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SIRIUS, THE HERO DOG OF 9/11 (THE SONG)
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SIRIUS, THE HERO DOG OF 9/11 (THE SONG)

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Grade Level Grades 3-12
Resource Type Handout, Worksheet
Standards Alignment
State-specific
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About This Lesson

This child-friendly song, composed by Hank Fellows, "America's Songwriter," tells the true story of "Sirius," the police patrol dog who died in the Twin Towers on 9-11-01. This song is most effectively used in conjunction with Hank Fellows' children's book "Sirius, The Hero Dog of 9/11," which is also available on Hank Fellows' Share My Lesson page. That page includes Lesson Plans for the teaching of the book, for grades 3-5, 4-6, and 6-8. With or without the reading of this children's book, this song will give children a complete idea of the facts and themes surrounding the World Trade Center attacks on 9/11/01. For another song about September 11th, which has been performed across America, please see Hank's song "Halfway to Heaven," also available on Hank's Share My Lesson page. This song is ideal for September 11, 2001, also known as Patriot Day. On September 10, 2006, Hank received a Citation from the New York City Council for his "continuing generosity and devotion to the remembrance of September 11th." A copy of this Citation is attached below.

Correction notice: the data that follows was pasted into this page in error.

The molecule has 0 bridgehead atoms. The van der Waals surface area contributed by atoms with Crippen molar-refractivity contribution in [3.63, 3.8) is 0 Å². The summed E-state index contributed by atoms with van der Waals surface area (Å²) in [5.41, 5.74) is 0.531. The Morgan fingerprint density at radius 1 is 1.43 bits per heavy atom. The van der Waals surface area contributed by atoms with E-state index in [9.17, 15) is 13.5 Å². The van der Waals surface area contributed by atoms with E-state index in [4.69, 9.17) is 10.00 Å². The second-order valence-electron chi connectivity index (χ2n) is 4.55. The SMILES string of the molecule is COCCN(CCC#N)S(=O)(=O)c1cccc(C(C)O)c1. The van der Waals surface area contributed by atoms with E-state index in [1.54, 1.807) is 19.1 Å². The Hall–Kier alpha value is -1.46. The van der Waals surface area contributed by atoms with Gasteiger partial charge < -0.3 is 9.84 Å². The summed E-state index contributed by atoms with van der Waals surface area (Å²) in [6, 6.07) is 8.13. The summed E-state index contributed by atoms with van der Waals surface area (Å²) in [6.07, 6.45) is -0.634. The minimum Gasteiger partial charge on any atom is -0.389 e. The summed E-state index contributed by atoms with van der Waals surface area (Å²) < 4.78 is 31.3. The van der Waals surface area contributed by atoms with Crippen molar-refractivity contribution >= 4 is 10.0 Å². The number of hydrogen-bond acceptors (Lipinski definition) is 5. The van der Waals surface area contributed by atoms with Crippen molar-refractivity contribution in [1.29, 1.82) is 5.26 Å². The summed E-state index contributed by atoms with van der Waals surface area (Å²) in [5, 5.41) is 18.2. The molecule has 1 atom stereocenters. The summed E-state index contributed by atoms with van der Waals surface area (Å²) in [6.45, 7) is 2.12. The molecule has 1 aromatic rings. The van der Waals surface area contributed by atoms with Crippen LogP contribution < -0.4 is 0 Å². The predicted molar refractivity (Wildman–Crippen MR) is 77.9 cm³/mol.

Resources

Files

LYRIC SHEET - SIRIUS, THE HERO DOG OF 9-11.pdf

Handout, Worksheet
February 13, 2020
24.8 KB

Sirius Book Photo - 2014 - Cover with Title and Author Name - 8-15.pdf

Handout, Worksheet
February 13, 2020
416.25 KB

SIRIUS, THE HERO DOG OF 9-11 - VOCAL RECORDING.mp3

February 10, 2020
2.85 MB

Standards

participate in activities that focus on a classroom, school, or community issue or problem
formulate geographic questions and define geographic issues and problems
use a number of research skills (e.g., computer databases, periodicals, census reports, maps, standard reference works, interviews, surveys) to locate and gather geographical information about issues and problems (Adapted from National Geography Standards, 1994)
Students will trace the reactions to the September 11, 2001, attacks, including responses of the American public, the authorization of the War on Terror, the invasion of Afghanistan, and the passage of the USA PATRIOT Act.
To investigate problems and opportunities the United States faces in its immediate future
Students will explore the influence of various belief systems on contemporary cultures and events.
Identify causes and effects, using examples from current events, grade-level content, and historical events.
Distinguish between long-term and immediate causes and effects of a current event or an event in history.
Participate in activities that focus on a classroom, school, community, state, or national issue or problem.
Identify the relationship between multiple causes and multiple effects, using examples from his/her life or from a current event or history.
Distinguish between long-term and immediate causes and effects of an event from current events or history.

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